A search has been called off for two American climbers who went missing while attempting to scale one of the highest peaks in northern Pakistan, a family spokesman said.
Utah residents Kyle Dempster and Scott Adamson set out August 21 to climb the north face of Ogre 2, near the Choktoi Glacier, authorities said.
They have not been seen since August 22, the day before a storm hit the mountain.
Pakistani authorities had delayed dispatching rescue crews because of weather conditions, local official Muhammad Iqbal said. The 23,000-foot peak sees intense snowstorms and bad weather this time of the year, complicating search efforts.
Family spokesman Jonathan Thesenga said Saturday that improved conditions would allow helicopters to search for the men -- the first weather break in 10 days.
Later that night, he said an intense search had not yielded any signs of them.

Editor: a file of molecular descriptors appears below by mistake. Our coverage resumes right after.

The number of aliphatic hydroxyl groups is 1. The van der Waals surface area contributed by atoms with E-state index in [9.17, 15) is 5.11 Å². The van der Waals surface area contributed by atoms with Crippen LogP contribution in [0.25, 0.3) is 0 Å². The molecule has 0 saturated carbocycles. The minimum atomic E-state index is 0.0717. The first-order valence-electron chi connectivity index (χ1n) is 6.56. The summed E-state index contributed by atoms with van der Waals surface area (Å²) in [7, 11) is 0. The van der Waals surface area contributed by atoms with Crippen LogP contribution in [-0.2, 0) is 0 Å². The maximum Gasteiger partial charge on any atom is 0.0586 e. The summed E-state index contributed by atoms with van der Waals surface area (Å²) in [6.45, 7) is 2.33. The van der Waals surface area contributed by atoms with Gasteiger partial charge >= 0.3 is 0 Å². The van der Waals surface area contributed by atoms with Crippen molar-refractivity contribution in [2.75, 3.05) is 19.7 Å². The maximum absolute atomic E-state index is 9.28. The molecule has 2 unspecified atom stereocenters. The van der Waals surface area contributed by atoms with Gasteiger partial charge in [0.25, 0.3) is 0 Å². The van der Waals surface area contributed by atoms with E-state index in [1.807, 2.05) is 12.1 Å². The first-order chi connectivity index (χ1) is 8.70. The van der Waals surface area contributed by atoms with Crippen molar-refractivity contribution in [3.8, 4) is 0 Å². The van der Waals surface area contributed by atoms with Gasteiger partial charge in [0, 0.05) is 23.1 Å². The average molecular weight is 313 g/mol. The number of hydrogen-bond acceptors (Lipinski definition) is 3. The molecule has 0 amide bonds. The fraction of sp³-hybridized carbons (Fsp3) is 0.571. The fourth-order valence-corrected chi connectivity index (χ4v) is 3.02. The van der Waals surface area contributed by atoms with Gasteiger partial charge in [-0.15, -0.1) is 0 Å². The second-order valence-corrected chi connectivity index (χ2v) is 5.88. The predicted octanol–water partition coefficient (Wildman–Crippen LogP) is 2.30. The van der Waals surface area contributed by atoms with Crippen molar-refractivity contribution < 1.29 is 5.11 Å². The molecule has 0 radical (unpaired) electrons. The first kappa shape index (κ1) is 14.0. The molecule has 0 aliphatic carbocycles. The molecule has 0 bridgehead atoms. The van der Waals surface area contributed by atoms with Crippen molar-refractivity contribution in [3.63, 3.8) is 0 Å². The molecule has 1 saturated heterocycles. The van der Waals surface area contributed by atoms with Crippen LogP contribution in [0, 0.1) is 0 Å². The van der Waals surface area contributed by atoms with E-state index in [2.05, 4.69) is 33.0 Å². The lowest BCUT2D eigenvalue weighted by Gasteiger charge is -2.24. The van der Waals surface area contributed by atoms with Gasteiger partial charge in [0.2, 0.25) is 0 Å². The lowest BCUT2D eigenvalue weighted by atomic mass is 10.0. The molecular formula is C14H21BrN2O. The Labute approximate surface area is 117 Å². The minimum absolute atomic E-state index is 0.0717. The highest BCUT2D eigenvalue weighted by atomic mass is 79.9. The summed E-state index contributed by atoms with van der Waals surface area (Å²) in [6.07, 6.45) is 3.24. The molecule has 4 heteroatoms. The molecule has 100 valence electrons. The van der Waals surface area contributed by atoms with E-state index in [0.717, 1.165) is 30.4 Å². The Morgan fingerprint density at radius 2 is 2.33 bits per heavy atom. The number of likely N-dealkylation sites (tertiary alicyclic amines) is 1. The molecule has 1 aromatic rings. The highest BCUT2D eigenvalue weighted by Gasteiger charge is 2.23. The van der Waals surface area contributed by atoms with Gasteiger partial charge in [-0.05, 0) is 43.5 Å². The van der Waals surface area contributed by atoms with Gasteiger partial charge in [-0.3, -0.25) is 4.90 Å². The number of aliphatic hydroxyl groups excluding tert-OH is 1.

'An extremely difficult time'
"The search has been called off," Thesenga said. "It was an extremely difficult time for the friends and family waiting and hoping for good news. And it's been devastating to come to the decision to call off the search."
He said loved ones had remained optimistic that the men would be found, and are trying to come to terms with the fact that they are not coming home.
"There were a couple of deciding factors in calling off the search, one was the time they had been gone -- the very small amount of hope we had was gone," he said.
"When the extensive search did not yield any visible signs, they made the decision that it would not be wise to risk (this) dangerous search mission with helicopters."
The climbers' initial plan included five days for the climb and descent, the Alpine Club of Pakistan said. They did not return on the expected date, sparking concerns.
Dempster is from Salt Lake City while Adamson lives in nearby Provo, Utah. The two friends tried to summit the treacherous north face of Ogre 2 last year -- but turned back after Adamson fell and broke his leg, according to KUTV.
Ogre 2 is one of the steepest peaks in the region and was ascended only three times between 1977 and 2012, said Ayaz Shigri of the Baltistan Tour Operator Association.